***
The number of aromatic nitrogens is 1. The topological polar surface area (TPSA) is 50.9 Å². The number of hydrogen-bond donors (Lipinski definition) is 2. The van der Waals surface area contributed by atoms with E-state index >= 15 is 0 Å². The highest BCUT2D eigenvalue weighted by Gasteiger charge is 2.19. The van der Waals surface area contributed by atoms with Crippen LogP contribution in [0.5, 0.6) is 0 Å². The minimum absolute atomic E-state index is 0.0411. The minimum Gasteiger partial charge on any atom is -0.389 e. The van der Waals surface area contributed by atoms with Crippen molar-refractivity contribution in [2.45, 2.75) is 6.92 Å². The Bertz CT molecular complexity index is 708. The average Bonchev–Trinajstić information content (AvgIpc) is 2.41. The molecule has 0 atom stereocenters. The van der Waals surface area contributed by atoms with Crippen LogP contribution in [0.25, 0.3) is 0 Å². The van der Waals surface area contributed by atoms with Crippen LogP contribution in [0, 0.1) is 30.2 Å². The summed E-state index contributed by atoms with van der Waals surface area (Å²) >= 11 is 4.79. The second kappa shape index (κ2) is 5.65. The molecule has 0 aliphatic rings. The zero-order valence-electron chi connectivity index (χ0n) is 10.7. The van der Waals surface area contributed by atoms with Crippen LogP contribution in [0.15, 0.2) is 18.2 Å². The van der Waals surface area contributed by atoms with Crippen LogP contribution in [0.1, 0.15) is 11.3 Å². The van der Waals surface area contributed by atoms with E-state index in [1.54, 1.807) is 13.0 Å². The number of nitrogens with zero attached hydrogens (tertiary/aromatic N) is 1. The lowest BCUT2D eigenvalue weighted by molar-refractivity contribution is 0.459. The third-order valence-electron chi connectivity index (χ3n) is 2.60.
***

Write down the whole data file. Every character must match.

The number of aromatic nitrogens is 1. The topological polar surface area (TPSA) is 50.9 Å². The number of hydrogen-bond donors (Lipinski definition) is 2. The van der Waals surface area contributed by atoms with E-state index >= 15 is 0 Å². The highest BCUT2D eigenvalue weighted by Gasteiger charge is 2.19. The van der Waals surface area contributed by atoms with Crippen LogP contribution in [0.5, 0.6) is 0 Å². The minimum absolute atomic E-state index is 0.0411. The minimum Gasteiger partial charge on any atom is -0.389 e. The van der Waals surface area contributed by atoms with Crippen molar-refractivity contribution in [2.45, 2.75) is 6.92 Å². The Bertz CT molecular complexity index is 708. The average Bonchev–Trinajstić information content (AvgIpc) is 2.41. The molecule has 0 atom stereocenters. The van der Waals surface area contributed by atoms with Crippen LogP contribution in [0.25, 0.3) is 0 Å². The van der Waals surface area contributed by atoms with Crippen LogP contribution in [0, 0.1) is 30.2 Å². The summed E-state index contributed by atoms with van der Waals surface area (Å²) >= 11 is 4.79. The second kappa shape index (κ2) is 5.65. The molecule has 0 aliphatic rings. The zero-order valence-electron chi connectivity index (χ0n) is 10.7. The van der Waals surface area contributed by atoms with Crippen LogP contribution in [0.15, 0.2) is 18.2 Å². The van der Waals surface area contributed by atoms with Crippen LogP contribution in [0.1, 0.15) is 11.3 Å². The van der Waals surface area contributed by atoms with E-state index in [1.54, 1.807) is 13.0 Å². The number of nitrogens with zero attached hydrogens (tertiary/aromatic N) is 1. The lowest BCUT2D eigenvalue weighted by molar-refractivity contribution is 0.459. The third-order valence-electron chi connectivity index (χ3n) is 2.60.